Report cites human factors in CC-150 collision in Guam

Avatar for Chris ThatcherBy Chris Thatcher | September 13, 2023

Estimated reading time 7 minutes, 39 seconds.

Human factors may have been the cause of an accident at Andersen Air Force Base (AFB) in Guam between a CC-150 Polaris and a French Air Force A400M at the end of Exercise Mobility Guardian.

The Polaris, 150003, a strategic transport aircraft, had landed the day before, on July 21, to bring back equipment and personnel participating in the two-week multinational training event. The crew had flown from 8 Wing Trenton, Ont., through Hickam AFB in Hawaii, before touching down in Guam just before 21:45 local time.

The aircraft was parked in spot N24 by military ground crew involved in Ex Mobility Guardian, and was then loaded with equipment and baggage. According to a preliminary report by the Department of National Defence (DND) Airworthiness Investigative Authority, “the aircraft was partially secured (without chocks)” for the night.

The CC-150’s right horizontal and vertical stabilizer contacted the empennage of the French Air Force A400M (shown left). Photo by Capt Lehnart, 2 Ere SV

“At approximately 10:30 local the following morning, the aircraft began to roll backwards, nose veering to the left, and continued to roll until the right horizontal and vertical stabilizer contacted the empennage of a French Air Force A400M parked on spot N22. Following contact, the CC-150 rebounded forward coming to rest approximately eight metres from the point of impact,” the investigator found.

Both the Canadian and French aircraft “sustained serious damage,” according to the report, but no personnel were injured.

Since there was no evidence of technical issues with the CC-150, the investigation is now focused on “procedures, communications, and human factors.”

The Polaris remains in Guam and the Air Force is assessing whether the aircraft can be repaired or should be retired.

“As of now, the course of action for the aircraft in question is still being determined,” a DND spokesperson stated.

Exercise Mobility Guardian is a biennial training event hosted by the U.S. Air Force Air Mobility Command. Normally a North American exercise for U.S. and Canadian aircrews, in 2023 it was expanded to a multinational event for all the Five Eyes partners: Australia, New Zealand, and the United Kingdom, as well as France and Japan. Set in a scenario stretching across the Indo-Pacific, participants conducted air mobility training in support of other regional exercises, including transport and air drops, air-to-air refuelling, and aeromedical evacuation.

The Canadian Air Task Force included a tactical airlift detachment of two CC-130J Hercules and an air-to-air refuelling detachment of one CC-150T Polaris tanker, as well as the respective aircrews, operations personnel, and maintenance teams from 436 Transport Squadron and 437 Transport Squadron. It also contained an aeromedical evacuation team, an Expeditionary Air Traffic Management team from 8 Air Communications and Control Squadron, and a Mobile Air Movements Section.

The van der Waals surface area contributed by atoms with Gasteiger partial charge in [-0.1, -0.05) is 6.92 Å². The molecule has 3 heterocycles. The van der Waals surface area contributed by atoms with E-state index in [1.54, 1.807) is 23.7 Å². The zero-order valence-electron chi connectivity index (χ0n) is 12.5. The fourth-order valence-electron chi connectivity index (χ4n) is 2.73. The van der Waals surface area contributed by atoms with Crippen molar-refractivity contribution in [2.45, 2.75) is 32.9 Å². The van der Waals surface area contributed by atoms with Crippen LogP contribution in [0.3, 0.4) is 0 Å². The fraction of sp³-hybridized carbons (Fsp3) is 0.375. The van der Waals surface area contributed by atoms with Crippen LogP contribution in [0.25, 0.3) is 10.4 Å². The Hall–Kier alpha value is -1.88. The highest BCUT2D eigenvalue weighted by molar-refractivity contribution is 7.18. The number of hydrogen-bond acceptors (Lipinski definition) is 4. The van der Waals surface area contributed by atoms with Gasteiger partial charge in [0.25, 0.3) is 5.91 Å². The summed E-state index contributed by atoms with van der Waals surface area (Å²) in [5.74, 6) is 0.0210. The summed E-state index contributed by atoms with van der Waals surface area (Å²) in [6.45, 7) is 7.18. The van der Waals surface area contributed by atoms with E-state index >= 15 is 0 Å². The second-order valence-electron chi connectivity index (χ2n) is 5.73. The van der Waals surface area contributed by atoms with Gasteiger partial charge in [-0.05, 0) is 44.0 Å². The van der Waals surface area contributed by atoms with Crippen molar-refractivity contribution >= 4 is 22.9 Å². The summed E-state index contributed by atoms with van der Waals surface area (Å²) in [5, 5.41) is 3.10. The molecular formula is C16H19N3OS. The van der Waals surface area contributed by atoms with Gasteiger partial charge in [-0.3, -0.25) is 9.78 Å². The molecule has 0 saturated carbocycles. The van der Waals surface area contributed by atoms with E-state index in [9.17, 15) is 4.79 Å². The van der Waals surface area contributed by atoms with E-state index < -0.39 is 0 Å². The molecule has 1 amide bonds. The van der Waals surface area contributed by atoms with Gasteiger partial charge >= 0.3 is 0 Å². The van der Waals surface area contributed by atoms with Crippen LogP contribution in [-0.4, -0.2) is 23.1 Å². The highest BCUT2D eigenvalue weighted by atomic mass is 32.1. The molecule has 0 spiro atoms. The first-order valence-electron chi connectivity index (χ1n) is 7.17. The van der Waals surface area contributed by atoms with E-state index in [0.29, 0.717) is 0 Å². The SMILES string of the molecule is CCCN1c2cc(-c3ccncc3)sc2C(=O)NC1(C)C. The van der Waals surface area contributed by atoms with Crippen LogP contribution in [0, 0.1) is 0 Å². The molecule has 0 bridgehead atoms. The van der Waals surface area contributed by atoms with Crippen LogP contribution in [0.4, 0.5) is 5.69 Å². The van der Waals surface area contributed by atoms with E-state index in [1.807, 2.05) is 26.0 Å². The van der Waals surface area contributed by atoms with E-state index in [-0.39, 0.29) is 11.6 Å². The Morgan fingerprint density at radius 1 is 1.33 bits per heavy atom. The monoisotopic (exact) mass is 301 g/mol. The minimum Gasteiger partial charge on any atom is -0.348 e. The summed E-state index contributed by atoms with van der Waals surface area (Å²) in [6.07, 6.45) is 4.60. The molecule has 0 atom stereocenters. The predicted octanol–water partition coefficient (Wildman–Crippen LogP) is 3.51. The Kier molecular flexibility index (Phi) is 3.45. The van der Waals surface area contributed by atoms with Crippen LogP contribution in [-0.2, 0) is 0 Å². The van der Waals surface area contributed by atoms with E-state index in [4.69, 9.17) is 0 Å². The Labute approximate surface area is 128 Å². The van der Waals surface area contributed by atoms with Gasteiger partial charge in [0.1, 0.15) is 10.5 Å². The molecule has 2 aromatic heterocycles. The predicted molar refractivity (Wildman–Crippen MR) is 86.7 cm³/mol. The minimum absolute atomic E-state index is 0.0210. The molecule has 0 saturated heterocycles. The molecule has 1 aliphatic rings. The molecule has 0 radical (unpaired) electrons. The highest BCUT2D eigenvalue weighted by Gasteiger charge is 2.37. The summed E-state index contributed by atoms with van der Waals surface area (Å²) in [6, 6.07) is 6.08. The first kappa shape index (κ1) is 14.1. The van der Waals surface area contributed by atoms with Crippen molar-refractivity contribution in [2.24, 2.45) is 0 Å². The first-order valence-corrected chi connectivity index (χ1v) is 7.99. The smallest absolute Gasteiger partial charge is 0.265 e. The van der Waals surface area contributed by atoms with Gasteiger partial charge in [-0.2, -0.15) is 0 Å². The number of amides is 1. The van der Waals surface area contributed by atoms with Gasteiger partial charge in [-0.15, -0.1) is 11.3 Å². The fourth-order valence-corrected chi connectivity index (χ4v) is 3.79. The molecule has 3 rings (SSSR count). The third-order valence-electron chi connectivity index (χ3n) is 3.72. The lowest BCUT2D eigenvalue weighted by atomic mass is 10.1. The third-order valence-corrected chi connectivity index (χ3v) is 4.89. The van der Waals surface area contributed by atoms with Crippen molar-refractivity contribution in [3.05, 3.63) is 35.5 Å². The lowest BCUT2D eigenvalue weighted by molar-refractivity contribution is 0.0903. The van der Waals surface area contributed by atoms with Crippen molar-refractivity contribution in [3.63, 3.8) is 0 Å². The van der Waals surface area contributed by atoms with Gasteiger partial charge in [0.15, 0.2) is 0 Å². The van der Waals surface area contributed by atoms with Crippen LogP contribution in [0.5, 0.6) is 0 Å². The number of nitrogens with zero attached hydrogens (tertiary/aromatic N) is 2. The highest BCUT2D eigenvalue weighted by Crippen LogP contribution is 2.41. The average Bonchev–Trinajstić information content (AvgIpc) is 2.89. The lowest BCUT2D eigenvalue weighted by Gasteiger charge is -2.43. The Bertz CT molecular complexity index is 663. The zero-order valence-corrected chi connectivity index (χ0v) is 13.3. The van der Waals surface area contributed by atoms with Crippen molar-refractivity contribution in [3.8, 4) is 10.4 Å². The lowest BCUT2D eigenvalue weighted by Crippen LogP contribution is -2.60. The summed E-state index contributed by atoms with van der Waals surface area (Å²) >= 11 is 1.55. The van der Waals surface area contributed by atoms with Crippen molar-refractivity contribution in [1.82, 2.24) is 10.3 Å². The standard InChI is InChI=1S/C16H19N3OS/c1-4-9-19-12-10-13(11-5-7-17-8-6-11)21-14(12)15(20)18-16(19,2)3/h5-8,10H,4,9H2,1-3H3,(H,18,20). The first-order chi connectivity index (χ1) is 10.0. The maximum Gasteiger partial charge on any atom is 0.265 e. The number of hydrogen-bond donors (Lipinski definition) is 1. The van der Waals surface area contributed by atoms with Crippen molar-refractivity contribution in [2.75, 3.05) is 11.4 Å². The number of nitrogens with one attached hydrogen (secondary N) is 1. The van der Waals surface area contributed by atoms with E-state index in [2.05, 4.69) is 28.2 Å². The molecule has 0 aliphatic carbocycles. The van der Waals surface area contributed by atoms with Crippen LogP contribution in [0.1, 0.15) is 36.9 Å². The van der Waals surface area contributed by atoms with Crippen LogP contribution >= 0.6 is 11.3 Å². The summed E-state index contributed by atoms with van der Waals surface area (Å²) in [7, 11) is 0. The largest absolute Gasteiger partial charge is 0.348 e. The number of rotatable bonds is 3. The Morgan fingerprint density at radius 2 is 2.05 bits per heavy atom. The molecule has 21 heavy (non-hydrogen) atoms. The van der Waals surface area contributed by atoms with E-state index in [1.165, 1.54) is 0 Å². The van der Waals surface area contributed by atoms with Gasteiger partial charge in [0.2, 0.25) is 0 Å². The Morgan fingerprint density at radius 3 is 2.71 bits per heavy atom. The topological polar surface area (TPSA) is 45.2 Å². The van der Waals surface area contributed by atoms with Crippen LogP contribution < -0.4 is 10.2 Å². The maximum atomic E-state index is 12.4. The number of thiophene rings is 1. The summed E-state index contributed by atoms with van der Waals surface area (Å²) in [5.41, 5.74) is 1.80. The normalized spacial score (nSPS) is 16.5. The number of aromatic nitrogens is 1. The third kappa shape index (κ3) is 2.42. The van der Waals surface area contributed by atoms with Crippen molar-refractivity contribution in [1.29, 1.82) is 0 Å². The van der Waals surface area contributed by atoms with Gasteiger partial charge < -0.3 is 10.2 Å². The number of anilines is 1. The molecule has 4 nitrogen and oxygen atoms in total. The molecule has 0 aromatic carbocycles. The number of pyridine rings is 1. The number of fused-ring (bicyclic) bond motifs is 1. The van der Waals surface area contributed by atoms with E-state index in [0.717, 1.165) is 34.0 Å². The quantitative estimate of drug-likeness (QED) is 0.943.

The Royal Canadian Air Force (RCAF) is currently in the process of replacing the CC-150 Polaris fleet with nine Airbus A330-200 Multi Role Tanker Transport (MRTT) aircraft. The Canadian government on July 25 awarded a contract of about $3.6 billion to Airbus Defence and Space for the purchase of four new Airbus-built A330 MRTTs and the conversion of five used A330-200s to the MRTT configuration.

While the five CC-150 aircraft have a service life expectancy to 2027, some of the fleet may need to be replaced sooner. A CC-150 transporting Prime Minister Justin Trudeau and delegates to and from a G20 summit in India this week remains on the ground following the detection of a faulty part during the preflight check. A replacement part is being flown commercially to India by an Air Force technician.

The A400M (left) and the CC-150 Polaris seen on the tarmac in Guam after the incident. Photo by MSgt Haynes, 36 Wing FS, Andersen AFB, Guam

In October 2019, a CC-150 rolled into a hangar wall 8 Wing Trenton while being towed. The “structural damage to the nose and right engine cowling” was significant and the plane was out of service for 16 months.

Consequently, the Strategic Tanker Transport Capability (STTC) project has taken on some urgency.

The government acquired two A330-200 planes in July 2022 for US$102 million and then three more in July 2023 for US$150 million. The aircraft were all previously operated by Kuwait Airways and acquired through International AirFinance Corporation.

“The procurement of used aircraft for this capability is a viable option given that military rates of annual flight hour consumption are typically less than commercial rates,” the government stated. “Thus, a used commercial aircraft that has a modest number of hours flown on it can still achieve a full military service life of 30 years.”

The five used A330-200 aircraft will receive a “limited retrofit” to bring them to the standard of a new A300-200, and will be powered by the same Rolls-Royce Trent 700 engines as the four additional Airbus-built aircraft.

Eight of the nine aircraft, to be called the CC-330 Husky, will adopt operational grey livery and be converted to the full MRTT mission suite of troop and cargo transport, aeromedical evacuation, and air-to-air refuelling – with both boom and hose and drogue systems.

However, the first one, 330002, which landed at Ottawa International Airport on Aug. 31, is painted in the white Canadian government livery and will be assigned secure transport of government officials.

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